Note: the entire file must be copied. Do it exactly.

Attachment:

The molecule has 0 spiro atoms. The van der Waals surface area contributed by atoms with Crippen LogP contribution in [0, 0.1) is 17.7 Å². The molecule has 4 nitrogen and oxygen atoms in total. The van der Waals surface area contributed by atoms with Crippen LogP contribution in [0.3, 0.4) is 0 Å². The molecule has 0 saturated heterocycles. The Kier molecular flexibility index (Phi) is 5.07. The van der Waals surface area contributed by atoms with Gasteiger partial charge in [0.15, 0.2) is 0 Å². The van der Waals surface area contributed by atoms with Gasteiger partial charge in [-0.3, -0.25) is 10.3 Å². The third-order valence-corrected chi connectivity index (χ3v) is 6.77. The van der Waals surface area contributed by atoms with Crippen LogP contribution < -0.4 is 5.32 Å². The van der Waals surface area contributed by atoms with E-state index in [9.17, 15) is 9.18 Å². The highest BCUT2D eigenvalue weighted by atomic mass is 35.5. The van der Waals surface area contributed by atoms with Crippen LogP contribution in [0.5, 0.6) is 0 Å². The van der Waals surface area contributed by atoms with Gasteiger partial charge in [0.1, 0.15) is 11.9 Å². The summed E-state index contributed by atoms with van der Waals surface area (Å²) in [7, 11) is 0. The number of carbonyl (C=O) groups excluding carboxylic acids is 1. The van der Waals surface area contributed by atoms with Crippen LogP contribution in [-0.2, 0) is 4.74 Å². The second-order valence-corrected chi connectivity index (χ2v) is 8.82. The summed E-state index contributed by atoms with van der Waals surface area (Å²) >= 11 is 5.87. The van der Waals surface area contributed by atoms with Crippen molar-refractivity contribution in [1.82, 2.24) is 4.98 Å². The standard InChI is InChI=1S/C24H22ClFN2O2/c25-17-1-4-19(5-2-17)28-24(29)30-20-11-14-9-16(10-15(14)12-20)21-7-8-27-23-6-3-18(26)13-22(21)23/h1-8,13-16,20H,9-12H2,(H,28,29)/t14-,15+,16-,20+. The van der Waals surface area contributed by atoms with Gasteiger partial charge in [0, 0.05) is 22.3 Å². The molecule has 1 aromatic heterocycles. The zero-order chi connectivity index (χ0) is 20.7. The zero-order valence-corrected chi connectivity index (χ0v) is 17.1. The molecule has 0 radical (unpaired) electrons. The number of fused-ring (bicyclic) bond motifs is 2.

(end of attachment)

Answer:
The molecule has 0 spiro atoms. The van der Waals surface area contributed by atoms with Crippen LogP contribution in [0, 0.1) is 17.7 Å². The molecule has 4 nitrogen and oxygen atoms in total. The van der Waals surface area contributed by atoms with Crippen LogP contribution in [0.3, 0.4) is 0 Å². The molecule has 0 saturated heterocycles. The Kier molecular flexibility index (Phi) is 5.07. The van der Waals surface area contributed by atoms with Gasteiger partial charge in [0.15, 0.2) is 0 Å². The van der Waals surface area contributed by atoms with Gasteiger partial charge in [-0.3, -0.25) is 10.3 Å². The third-order valence-corrected chi connectivity index (χ3v) is 6.77. The van der Waals surface area contributed by atoms with Crippen LogP contribution < -0.4 is 5.32 Å². The van der Waals surface area contributed by atoms with E-state index in [9.17, 15) is 9.18 Å². The highest BCUT2D eigenvalue weighted by atomic mass is 35.5. The van der Waals surface area contributed by atoms with Crippen LogP contribution in [0.5, 0.6) is 0 Å². The van der Waals surface area contributed by atoms with Gasteiger partial charge in [0.1, 0.15) is 11.9 Å². The summed E-state index contributed by atoms with van der Waals surface area (Å²) in [7, 11) is 0. The number of carbonyl (C=O) groups excluding carboxylic acids is 1. The van der Waals surface area contributed by atoms with Crippen LogP contribution in [-0.2, 0) is 4.74 Å². The second-order valence-corrected chi connectivity index (χ2v) is 8.82. The summed E-state index contributed by atoms with van der Waals surface area (Å²) >= 11 is 5.87. The van der Waals surface area contributed by atoms with Crippen molar-refractivity contribution in [1.82, 2.24) is 4.98 Å². The standard InChI is InChI=1S/C24H22ClFN2O2/c25-17-1-4-19(5-2-17)28-24(29)30-20-11-14-9-16(10-15(14)12-20)21-7-8-27-23-6-3-18(26)13-22(21)23/h1-8,13-16,20H,9-12H2,(H,28,29)/t14-,15+,16-,20+. The van der Waals surface area contributed by atoms with Gasteiger partial charge in [0, 0.05) is 22.3 Å². The molecule has 1 aromatic heterocycles. The zero-order chi connectivity index (χ0) is 20.7. The zero-order valence-corrected chi connectivity index (χ0v) is 17.1. The molecule has 0 radical (unpaired) electrons. The number of fused-ring (bicyclic) bond motifs is 2.